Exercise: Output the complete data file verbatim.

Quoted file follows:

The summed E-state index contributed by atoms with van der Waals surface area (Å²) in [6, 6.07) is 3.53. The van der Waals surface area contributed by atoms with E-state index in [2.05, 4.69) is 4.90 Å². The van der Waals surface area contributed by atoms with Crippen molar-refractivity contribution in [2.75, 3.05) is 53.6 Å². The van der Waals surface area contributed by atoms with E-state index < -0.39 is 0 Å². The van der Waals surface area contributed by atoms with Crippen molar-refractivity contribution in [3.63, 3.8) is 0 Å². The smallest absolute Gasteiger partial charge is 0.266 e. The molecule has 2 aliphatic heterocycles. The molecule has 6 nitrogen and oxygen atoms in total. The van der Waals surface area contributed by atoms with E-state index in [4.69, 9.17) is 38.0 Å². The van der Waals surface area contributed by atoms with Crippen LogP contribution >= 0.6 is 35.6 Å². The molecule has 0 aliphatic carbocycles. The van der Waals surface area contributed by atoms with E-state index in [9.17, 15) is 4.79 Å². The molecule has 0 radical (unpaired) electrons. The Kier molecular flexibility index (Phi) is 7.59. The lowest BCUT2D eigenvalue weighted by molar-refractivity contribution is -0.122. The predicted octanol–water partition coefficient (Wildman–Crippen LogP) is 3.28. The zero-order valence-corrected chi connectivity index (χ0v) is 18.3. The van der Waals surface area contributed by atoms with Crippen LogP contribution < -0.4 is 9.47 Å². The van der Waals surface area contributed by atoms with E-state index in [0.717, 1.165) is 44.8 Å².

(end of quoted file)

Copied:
The summed E-state index contributed by atoms with van der Waals surface area (Å²) in [6, 6.07) is 3.53. The van der Waals surface area contributed by atoms with E-state index in [2.05, 4.69) is 4.90 Å². The van der Waals surface area contributed by atoms with Crippen molar-refractivity contribution in [2.75, 3.05) is 53.6 Å². The van der Waals surface area contributed by atoms with E-state index < -0.39 is 0 Å². The van der Waals surface area contributed by atoms with Crippen molar-refractivity contribution in [3.63, 3.8) is 0 Å². The smallest absolute Gasteiger partial charge is 0.266 e. The molecule has 2 aliphatic heterocycles. The molecule has 6 nitrogen and oxygen atoms in total. The van der Waals surface area contributed by atoms with E-state index in [4.69, 9.17) is 38.0 Å². The van der Waals surface area contributed by atoms with Crippen LogP contribution >= 0.6 is 35.6 Å². The molecule has 0 aliphatic carbocycles. The van der Waals surface area contributed by atoms with E-state index in [9.17, 15) is 4.79 Å². The molecule has 0 radical (unpaired) electrons. The Kier molecular flexibility index (Phi) is 7.59. The lowest BCUT2D eigenvalue weighted by molar-refractivity contribution is -0.122. The predicted octanol–water partition coefficient (Wildman–Crippen LogP) is 3.28. The zero-order valence-corrected chi connectivity index (χ0v) is 18.3. The van der Waals surface area contributed by atoms with Crippen LogP contribution < -0.4 is 9.47 Å². The van der Waals surface area contributed by atoms with E-state index in [0.717, 1.165) is 44.8 Å².